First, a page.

23 Cai Shaoqing, Minguo shiqi de tufei (Local Bandits during the Republican Period)(Beijing: The People's University of China Press, 1993); Phil Billingsley, Bandits in Republican China(Stanford: Stanford University Press, 1988), esp. pp. 15–40 and 193–226

24 Hans van de Ven, “Public finance, ” Minguo yanjiu,Vol. 1 (1994), pp. 116–128. 25. But see John Fincher, Chinese Democracy: The Self-Government Movement in Local, Provincial, and National Politics(London: Croom Helm, 1981) and Roger Thompson, China′s Local Councils in the Age of Constitutional Reform(Cambridge, MA: Harvard University Press, 1995).

26 David Brading, The First America: The Spanish Monarchy, Creole Patriots, and the Liberal State(Cambridge: Cambridge University Press, 1992). 27. Arthur Waldron, China′s Turning Point(Cambridge: Cambridge University Press, 1995), ch. 3.

28 For the British case, see McNeil, The Pursuit of Power.29. Waldron, China′s Turning Point,pp. 241–280. On the use by the Chinese Communists of the movement, see Hans van de Ven, From Friend to Comrade(Berkeley: University of California Press, 1991), ch. 4.

30 “Mao Zedong guanyu gongchan guoji daibiao baogao de fayan” (”Mao Zedong's remarks concerning the report of the representative of the Communist International”), in Committee for the Compilation of Sources for Party History, CCP Central Committee (eds.), Baqi huiyi {The August Seven Conference)(Beijing: Sources for Party History Press, 1986), p. 58.

31 “Gongchan guoji zhixing weiyuanhui dongfangbu guanyu Zhongguo gongchandang junshi gongzuo de zhishi caoan” (”Draft instruction of the eastern department of the Executive Committee of the Comintern regarding the military work of the Chinese Communist Party”). I am grateful to Li Yuzhen, the Chinese translator of this instruction, which will shortly be published together with other Comintern sources, for making this text available.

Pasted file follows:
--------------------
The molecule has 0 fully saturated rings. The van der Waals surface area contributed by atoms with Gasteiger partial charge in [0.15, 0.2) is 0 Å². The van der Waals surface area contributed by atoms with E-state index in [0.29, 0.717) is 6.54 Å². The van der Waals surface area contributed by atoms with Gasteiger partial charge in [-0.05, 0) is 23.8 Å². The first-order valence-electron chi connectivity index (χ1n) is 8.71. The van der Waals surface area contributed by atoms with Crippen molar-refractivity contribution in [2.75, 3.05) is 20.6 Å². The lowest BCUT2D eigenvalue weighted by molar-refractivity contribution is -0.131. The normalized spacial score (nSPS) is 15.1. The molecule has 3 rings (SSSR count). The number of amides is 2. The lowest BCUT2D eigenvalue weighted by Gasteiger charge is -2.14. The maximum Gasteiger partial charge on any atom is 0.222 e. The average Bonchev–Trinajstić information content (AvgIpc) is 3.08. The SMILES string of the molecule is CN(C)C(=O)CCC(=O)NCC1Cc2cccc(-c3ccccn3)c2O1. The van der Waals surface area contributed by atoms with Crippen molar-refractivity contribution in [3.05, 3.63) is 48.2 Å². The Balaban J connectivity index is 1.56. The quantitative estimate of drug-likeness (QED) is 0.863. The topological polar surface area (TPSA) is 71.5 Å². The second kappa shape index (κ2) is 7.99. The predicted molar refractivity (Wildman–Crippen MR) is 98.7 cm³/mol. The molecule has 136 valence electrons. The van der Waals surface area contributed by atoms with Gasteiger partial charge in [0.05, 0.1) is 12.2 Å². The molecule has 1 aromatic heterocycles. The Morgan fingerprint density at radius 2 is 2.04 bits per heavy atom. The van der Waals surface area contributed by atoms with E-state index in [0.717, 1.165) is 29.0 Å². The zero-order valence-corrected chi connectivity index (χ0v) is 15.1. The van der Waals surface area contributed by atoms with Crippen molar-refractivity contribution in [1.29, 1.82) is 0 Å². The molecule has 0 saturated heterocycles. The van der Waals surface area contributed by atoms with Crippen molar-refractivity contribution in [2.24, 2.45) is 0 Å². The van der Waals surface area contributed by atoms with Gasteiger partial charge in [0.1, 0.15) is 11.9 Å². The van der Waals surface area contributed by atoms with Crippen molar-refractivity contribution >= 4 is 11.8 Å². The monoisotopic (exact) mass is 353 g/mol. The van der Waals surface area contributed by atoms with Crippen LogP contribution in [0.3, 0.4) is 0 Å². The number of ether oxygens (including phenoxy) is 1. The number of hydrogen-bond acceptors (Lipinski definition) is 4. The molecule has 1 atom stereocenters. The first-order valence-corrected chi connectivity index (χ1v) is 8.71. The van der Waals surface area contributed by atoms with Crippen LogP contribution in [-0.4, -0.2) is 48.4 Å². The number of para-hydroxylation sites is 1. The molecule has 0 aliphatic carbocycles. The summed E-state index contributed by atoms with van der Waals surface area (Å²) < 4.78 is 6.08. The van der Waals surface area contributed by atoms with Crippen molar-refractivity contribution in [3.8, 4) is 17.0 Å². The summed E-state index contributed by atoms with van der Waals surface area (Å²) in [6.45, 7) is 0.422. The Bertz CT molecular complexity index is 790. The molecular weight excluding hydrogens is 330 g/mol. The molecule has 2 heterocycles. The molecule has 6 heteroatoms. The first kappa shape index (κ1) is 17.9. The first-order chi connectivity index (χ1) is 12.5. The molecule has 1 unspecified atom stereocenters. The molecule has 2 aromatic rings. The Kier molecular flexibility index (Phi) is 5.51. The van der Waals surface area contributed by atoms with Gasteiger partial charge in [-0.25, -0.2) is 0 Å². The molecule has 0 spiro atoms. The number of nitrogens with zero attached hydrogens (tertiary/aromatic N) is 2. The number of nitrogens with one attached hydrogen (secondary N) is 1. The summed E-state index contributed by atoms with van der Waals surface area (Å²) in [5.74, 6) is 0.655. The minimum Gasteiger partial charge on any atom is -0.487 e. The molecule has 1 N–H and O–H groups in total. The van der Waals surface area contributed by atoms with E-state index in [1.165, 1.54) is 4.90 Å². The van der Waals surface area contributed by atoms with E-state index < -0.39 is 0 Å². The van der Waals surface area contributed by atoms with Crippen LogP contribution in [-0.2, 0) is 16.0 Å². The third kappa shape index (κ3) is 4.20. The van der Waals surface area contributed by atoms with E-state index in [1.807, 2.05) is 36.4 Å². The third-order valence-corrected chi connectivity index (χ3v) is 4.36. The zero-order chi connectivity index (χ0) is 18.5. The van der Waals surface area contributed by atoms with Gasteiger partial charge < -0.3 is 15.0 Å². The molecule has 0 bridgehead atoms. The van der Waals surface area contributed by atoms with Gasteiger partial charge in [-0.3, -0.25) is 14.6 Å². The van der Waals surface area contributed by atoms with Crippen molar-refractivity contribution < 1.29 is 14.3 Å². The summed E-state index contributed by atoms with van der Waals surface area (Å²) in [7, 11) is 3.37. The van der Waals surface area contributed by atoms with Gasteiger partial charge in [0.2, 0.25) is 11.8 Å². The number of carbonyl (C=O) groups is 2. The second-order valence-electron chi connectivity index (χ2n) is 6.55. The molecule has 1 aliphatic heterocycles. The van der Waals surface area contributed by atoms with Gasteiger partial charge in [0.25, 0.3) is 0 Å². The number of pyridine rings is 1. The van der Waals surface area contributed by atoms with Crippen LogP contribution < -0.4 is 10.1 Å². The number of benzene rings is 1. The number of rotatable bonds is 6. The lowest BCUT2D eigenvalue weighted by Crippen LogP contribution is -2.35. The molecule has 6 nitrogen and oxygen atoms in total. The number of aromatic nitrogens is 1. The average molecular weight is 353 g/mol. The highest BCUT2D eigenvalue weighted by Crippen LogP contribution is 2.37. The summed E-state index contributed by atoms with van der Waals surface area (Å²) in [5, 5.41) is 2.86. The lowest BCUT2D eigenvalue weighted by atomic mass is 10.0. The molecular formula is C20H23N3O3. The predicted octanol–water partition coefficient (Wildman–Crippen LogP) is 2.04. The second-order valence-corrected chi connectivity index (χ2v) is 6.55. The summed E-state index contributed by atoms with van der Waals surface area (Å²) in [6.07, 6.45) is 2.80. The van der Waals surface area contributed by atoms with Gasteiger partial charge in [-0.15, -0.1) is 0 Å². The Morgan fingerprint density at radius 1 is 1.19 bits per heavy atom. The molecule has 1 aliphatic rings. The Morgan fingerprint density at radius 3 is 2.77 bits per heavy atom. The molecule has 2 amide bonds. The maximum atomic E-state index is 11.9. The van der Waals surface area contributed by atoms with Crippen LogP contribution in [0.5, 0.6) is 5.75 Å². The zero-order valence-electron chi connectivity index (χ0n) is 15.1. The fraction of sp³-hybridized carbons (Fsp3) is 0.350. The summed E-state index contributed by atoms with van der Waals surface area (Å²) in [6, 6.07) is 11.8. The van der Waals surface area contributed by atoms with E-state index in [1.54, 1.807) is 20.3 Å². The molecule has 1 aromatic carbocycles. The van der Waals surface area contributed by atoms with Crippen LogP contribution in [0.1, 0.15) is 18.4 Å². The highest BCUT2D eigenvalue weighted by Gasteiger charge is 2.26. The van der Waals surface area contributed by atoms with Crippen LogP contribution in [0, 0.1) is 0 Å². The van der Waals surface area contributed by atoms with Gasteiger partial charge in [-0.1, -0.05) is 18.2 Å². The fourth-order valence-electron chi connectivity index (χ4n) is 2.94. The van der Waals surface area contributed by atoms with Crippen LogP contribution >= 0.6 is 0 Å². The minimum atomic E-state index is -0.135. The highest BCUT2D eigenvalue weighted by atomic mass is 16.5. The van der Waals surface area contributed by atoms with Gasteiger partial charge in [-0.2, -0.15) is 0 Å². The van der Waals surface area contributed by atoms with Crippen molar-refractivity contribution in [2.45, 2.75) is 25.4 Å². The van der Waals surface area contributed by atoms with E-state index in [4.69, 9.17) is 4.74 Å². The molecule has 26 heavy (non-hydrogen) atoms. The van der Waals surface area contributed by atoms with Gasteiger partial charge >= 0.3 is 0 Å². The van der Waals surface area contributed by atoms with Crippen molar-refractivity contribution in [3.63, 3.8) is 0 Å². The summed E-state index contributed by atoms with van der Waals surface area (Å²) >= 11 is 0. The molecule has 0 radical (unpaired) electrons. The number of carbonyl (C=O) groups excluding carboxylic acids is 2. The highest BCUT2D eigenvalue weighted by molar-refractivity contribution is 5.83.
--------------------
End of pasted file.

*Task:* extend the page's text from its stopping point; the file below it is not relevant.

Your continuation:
32 Important new sources for the study of the Central Soviet include Central Committee Archives (eds.), Zhonggong zhongyang wenjian xuanji (Selected CCP Central Committee Documents)(Beijing: Central Party School Press, 18 vols, 1989–92), Vols.4–10 (ZZWX).A good introduction to the history of the PLA is Mo Yang et al.(eds.), Zhongguo renmin jiefangjun zhanshi (The Battle History of the PLA)(Beijing: Military Sciences Press, 3 vols, foreword 1987); Jiangxi Provincial Archives (eds.), Zhongyang geming genjudi shiliao xuanbian(Nanchang: Jiangxi People's Press, 1986, 3 vols.); History Department of Xiamen University and Fujian Provincial Archives (eds.), Zhongguo suweiaigongheguofahui wenjian xuanbian(Nanhang: Jiangxi People's Press, 1984); and Women's Association of Jiangxi (eds.), Jiangxi suqu funii yundong shiliao xuanbian (Selected Historical Sources for the Women′s Movement in Jiangxi Soviets)(Nanchang: Jiangxi People's Press, 1982).